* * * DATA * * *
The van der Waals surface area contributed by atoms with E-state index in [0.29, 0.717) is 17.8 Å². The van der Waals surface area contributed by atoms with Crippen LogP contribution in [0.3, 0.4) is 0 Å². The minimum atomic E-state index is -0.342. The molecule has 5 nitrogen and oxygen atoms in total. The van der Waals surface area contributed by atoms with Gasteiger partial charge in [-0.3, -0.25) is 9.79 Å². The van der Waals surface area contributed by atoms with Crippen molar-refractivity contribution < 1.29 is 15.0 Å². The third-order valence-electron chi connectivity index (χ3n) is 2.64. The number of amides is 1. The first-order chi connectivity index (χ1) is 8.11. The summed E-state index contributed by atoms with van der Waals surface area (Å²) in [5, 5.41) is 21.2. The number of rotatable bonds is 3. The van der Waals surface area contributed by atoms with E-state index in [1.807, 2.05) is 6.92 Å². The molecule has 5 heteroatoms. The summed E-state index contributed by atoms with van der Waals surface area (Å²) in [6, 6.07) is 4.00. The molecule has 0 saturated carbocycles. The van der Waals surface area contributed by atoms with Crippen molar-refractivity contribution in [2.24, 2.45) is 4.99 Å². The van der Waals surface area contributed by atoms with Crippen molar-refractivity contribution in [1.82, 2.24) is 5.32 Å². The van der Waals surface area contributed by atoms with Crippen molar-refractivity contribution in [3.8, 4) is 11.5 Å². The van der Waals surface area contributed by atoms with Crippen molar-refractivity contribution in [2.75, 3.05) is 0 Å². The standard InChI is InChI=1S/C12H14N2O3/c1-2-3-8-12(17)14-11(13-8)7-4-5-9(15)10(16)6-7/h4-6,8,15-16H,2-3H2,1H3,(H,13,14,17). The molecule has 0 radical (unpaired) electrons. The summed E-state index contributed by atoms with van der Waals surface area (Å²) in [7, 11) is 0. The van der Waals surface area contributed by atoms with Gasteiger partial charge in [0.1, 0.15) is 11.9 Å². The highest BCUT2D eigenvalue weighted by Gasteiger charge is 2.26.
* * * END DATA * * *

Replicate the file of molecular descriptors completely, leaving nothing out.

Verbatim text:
The van der Waals surface area contributed by atoms with E-state index in [0.29, 0.717) is 17.8 Å². The van der Waals surface area contributed by atoms with Crippen LogP contribution in [0.3, 0.4) is 0 Å². The minimum atomic E-state index is -0.342. The molecule has 5 nitrogen and oxygen atoms in total. The van der Waals surface area contributed by atoms with Gasteiger partial charge in [-0.3, -0.25) is 9.79 Å². The van der Waals surface area contributed by atoms with Crippen molar-refractivity contribution < 1.29 is 15.0 Å². The third-order valence-electron chi connectivity index (χ3n) is 2.64. The number of amides is 1. The first-order chi connectivity index (χ1) is 8.11. The summed E-state index contributed by atoms with van der Waals surface area (Å²) in [5, 5.41) is 21.2. The number of rotatable bonds is 3. The van der Waals surface area contributed by atoms with E-state index in [1.807, 2.05) is 6.92 Å². The molecule has 5 heteroatoms. The summed E-state index contributed by atoms with van der Waals surface area (Å²) in [6, 6.07) is 4.00. The molecule has 0 saturated carbocycles. The van der Waals surface area contributed by atoms with Crippen molar-refractivity contribution in [2.24, 2.45) is 4.99 Å². The van der Waals surface area contributed by atoms with Crippen molar-refractivity contribution in [1.82, 2.24) is 5.32 Å². The van der Waals surface area contributed by atoms with Crippen molar-refractivity contribution in [3.8, 4) is 11.5 Å². The van der Waals surface area contributed by atoms with Crippen molar-refractivity contribution in [2.75, 3.05) is 0 Å². The standard InChI is InChI=1S/C12H14N2O3/c1-2-3-8-12(17)14-11(13-8)7-4-5-9(15)10(16)6-7/h4-6,8,15-16H,2-3H2,1H3,(H,13,14,17). The molecule has 0 radical (unpaired) electrons. The summed E-state index contributed by atoms with van der Waals surface area (Å²) in [7, 11) is 0. The van der Waals surface area contributed by atoms with Gasteiger partial charge in [0.1, 0.15) is 11.9 Å². The highest BCUT2D eigenvalue weighted by Gasteiger charge is 2.26.